Michelle Lensink

WOMADelaide

I seek leave to make a brief explanation before asking the Minister for Mental Health and Substance Abuse a question on the subject of WOMADelaide.

The Hon. J.M.A. LENSINK: WOMADelaide defines itself as smoke free, using the slogan, 'We're smoke free', and says in its guide that, 'If you smoke, respect the crowd around you by doing it away from the defined smoke-free areas.' On the website in the frequently asked questions, in response to, 'Can I smoke?', it says, 'We would prefer that you did not, for the comfort of other patrons.' I have been contacted by a constituent who has attended WOMADelaide in the past. She is an asthma sufferer and she says that the cigarette smoke tends to drift into the non‑smoking areas, and she also suspects that there are people attending who smoke cannabis. My questions are:

1.Will there be any health officers to enforce smoking rules?

2.What is the definition of a smoke-free event, in terms of whether there is a designated area for smokers as opposed to designated areas for non-smoking?

3.What penalties apply to people who breach what seems to be a voluntary code of practice for smokers?

The Hon. G.E. GAGO  (Minister for Environment and Conservation, Minister for Mental Health and Substance Abuse, Minister Assisting the Minister for Health)  (14:29): The organisers of WOMADelaide have taken it upon themselves to enter into arrangements in relation to smoking at that particular event.

It is a matter for those organisations to determine what behaviours they believe are acceptable or non-acceptable for that event. Similarly, there has been some concern about smoking at Fringe events, particularly in relation to enclosed public spaces. Those sorts of complaints we are able to monitor and enforce because they breach the current laws. In relation to that I have been advised that the tobacco surveillance officers will be conducting random after-hours inspections during the Fringe Festival to ensure compliance with the smoking ban that is in place for enclosed public areas.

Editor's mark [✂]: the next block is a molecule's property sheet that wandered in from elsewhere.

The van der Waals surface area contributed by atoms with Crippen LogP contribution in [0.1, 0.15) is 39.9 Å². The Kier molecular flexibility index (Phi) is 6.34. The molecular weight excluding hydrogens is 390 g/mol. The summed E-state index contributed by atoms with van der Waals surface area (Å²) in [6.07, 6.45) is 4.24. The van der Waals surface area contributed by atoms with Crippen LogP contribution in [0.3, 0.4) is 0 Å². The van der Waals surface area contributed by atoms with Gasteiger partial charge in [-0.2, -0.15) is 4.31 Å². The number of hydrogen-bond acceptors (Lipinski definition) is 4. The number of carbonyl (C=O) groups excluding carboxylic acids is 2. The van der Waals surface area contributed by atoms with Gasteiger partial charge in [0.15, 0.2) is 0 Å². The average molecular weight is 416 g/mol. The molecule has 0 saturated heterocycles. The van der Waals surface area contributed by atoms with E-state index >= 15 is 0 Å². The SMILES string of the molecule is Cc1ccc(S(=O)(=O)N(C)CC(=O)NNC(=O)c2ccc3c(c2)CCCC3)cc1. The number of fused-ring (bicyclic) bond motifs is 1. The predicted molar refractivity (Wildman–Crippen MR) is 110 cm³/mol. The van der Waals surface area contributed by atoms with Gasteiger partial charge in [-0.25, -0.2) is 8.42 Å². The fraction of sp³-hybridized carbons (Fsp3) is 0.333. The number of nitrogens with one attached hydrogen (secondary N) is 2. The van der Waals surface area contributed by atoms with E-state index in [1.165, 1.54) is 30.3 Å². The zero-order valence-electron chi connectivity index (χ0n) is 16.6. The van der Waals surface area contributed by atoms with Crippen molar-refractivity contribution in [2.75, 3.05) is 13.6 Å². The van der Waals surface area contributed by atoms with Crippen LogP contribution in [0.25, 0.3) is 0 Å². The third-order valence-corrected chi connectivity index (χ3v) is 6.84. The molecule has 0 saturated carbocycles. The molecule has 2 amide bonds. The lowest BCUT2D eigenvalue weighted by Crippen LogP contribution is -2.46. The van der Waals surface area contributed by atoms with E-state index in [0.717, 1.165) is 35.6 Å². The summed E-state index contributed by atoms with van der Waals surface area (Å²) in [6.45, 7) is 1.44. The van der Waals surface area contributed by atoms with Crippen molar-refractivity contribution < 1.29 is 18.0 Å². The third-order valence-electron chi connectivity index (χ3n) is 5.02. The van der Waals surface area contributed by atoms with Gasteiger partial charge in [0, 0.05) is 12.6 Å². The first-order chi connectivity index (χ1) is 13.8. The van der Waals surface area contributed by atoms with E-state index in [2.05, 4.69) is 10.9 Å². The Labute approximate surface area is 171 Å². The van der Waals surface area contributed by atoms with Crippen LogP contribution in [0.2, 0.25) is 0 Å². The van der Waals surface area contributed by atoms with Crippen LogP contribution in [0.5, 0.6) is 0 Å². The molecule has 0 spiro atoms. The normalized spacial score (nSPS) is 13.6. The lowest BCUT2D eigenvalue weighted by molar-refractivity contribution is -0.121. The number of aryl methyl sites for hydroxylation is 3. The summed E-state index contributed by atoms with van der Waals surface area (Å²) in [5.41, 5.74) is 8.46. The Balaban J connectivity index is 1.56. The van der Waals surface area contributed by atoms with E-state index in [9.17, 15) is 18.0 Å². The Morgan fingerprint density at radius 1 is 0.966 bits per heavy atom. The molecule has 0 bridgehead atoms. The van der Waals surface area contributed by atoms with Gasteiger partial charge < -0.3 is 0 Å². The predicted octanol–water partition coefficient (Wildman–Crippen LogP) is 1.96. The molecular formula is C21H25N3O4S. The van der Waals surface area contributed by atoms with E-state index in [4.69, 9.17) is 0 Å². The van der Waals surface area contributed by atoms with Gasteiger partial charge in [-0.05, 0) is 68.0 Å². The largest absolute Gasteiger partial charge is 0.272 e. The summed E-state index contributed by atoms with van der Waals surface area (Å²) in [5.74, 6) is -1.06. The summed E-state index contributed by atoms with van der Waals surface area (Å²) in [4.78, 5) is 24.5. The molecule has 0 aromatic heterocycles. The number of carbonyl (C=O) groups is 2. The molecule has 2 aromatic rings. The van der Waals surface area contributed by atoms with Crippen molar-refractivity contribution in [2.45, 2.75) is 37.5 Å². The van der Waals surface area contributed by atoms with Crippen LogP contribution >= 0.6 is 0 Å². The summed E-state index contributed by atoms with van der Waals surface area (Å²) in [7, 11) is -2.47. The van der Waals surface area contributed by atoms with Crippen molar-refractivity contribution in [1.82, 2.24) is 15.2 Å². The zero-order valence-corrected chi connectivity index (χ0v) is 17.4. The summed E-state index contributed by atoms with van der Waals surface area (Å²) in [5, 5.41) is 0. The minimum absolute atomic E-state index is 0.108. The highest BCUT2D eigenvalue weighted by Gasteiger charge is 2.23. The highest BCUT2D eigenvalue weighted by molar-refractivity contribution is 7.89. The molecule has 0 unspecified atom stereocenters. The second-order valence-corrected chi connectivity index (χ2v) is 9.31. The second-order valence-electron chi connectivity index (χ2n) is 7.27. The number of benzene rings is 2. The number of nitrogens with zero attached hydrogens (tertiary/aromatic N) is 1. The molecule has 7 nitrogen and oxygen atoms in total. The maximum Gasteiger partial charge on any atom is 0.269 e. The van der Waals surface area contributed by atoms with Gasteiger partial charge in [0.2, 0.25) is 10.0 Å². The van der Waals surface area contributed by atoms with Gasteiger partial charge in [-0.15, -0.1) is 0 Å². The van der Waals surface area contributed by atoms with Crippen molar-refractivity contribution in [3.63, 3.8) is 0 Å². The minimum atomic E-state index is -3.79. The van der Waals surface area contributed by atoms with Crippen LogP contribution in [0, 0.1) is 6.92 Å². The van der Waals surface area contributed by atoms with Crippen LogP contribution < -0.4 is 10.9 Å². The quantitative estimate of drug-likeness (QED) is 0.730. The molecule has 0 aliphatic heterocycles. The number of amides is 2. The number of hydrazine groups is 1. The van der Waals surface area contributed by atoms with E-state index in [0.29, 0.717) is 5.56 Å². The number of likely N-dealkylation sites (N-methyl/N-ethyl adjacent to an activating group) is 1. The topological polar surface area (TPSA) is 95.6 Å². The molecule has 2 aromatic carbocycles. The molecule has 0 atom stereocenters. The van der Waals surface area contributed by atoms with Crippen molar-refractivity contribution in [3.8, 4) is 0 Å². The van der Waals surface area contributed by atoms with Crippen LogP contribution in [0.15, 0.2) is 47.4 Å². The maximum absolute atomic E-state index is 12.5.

Those laws do not cover open spaces, so enforcement is at the discretion of individual organisations. I am not sure what arrangements have been put in place in terms of enforcement; that is up to the organisations. I am unaware as to whether they have requested inspectors to assist them in that or not. It is something that an individual organisation has to determine. 

It is similar to smoking on a public beach. Some councils can make determinations in respect of their local area and put local rules in place. In terms of state government legislation, that is outside our provisions. However, our provisions do allow for those organisations to make local determinations in respect of particular places and events.

The Hon. J.M.A. LENSINK  (14:33): I have a supplementary question: is the minister aware of any conditions that are applied to events if they print the slogan 'We're smoke-free' on their brochures?

The Hon. G.E. GAGO  (Minister for Environment and Conservation, Minister for Mental Health and Substance Abuse, Minister Assisting the Minister for Health)  (14:34): I will take that question on notice and bring back a response.

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